When I had the pleasure of playing the Mixed Pair Finals with my favorite parner in St. Louis, quite a few of our opponents were playing a transfer-Walsh variant. While our meta-agreements left us well positioned, I regretted having so few opportunities to play against transfer-Walsh in ACBL sanctioned events. It is always good to be familiar with the available positive and negative inferences.
BBO offers the opportunity to play transfer-Walsh or play against transfer-Walsh at my convenience. I can also play transfer-Walsh in A/X and Bracket-1 KOs when schedules permit. Sadly, schedules aren't always cooperative and some of my favorite partners prefer club games. This got me thinking about whether I could practice a transfer-Walsh variant in a GCC event.
Here is one approach to consider for those trying to "work around" the ACBL's GCC restrictions.
If your opponent's double your 1♣ opener, you are free to play transfers.
If the opponents pass your 1♣ opener, you can play the following:
1♦ = ART F1 4+♠
1♥ = 4+♥
1♠ = ART GF
Note: You could play 1♦ as showing 4+♥ and 1♥ as ART GF if you prefer.
1♦ is allowed as ART and Forcing under Responses and Rebids rule 1. Artificial game forcing bids are allowed under rule 3.
While it might be nice to use 1♠ to show a limited balanced hand and/or various other hands, Welland and Aukens have shown that international events can be won playing 1♠ as an artificial game force after a 1♣ opening (semi-balanced or ♣). Without the takeout double, you cannot play transfers to both majors. So the "piece" of Transfer Walsh that is available in a GCC event is a transfer to 1 major.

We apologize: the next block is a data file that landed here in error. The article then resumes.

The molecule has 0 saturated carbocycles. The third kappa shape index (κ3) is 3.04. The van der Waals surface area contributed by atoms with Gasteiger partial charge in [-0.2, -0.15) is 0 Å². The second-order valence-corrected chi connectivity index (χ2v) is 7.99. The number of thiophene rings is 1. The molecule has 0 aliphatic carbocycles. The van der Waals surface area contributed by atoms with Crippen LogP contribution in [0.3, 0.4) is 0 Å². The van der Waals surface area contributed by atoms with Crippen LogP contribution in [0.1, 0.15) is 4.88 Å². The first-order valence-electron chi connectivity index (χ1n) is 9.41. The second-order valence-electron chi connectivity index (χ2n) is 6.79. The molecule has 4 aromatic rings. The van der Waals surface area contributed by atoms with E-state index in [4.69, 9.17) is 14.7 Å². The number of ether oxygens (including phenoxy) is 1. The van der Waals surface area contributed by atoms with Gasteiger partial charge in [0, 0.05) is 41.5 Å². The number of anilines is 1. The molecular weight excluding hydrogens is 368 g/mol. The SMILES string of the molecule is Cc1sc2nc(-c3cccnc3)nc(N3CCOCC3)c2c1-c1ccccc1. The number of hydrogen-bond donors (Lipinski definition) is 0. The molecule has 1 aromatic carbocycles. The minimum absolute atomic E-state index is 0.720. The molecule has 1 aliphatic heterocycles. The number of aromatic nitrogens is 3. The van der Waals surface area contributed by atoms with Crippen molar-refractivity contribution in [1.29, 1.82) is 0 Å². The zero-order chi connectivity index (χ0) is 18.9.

After 1♣-1♦(transfer), you can play 1NT as a 17-19 hcp balanced hand if that is your preferred treatment. A jump to 2NT can be used to show a hand with good, long ♣s with support for the major or the treatment of your choice. Of course, you would use more standard treatments over a natural 1M response because partner no longer has the option of "completing the transfer" to show a "zero" notrump hand, show 3 card support, or another treatment you may prefer.
I wish the GCC did not restrict transfers (or assumed fit 2 suited preempts, but I digress...). I apologize to members of the BridgeWinners community that do not play in ACBL events who might be wondering why discuss this convoluted approach. However, I know ACBL members who play mostly in club game and sectionals and are looking to gain experience with transfer-Walsh. I wanted to share a partial approach they can use. The experience gained from playing a "piece" of a system is not as valuable as playing or playing against a full-blown system. However, it will give you a bit of the flavor of the transfers and the contiunations. It may help you select a better defense against transfer-Walsh partnerships (http://bridgewinners.com/article/view/defense-vs-t-walsh/) or may lead you to play a full version of the system. More importantly, it may be a lot of fun to experiment with a piece of a new system playing with friends at your local club.
Plus... it's free!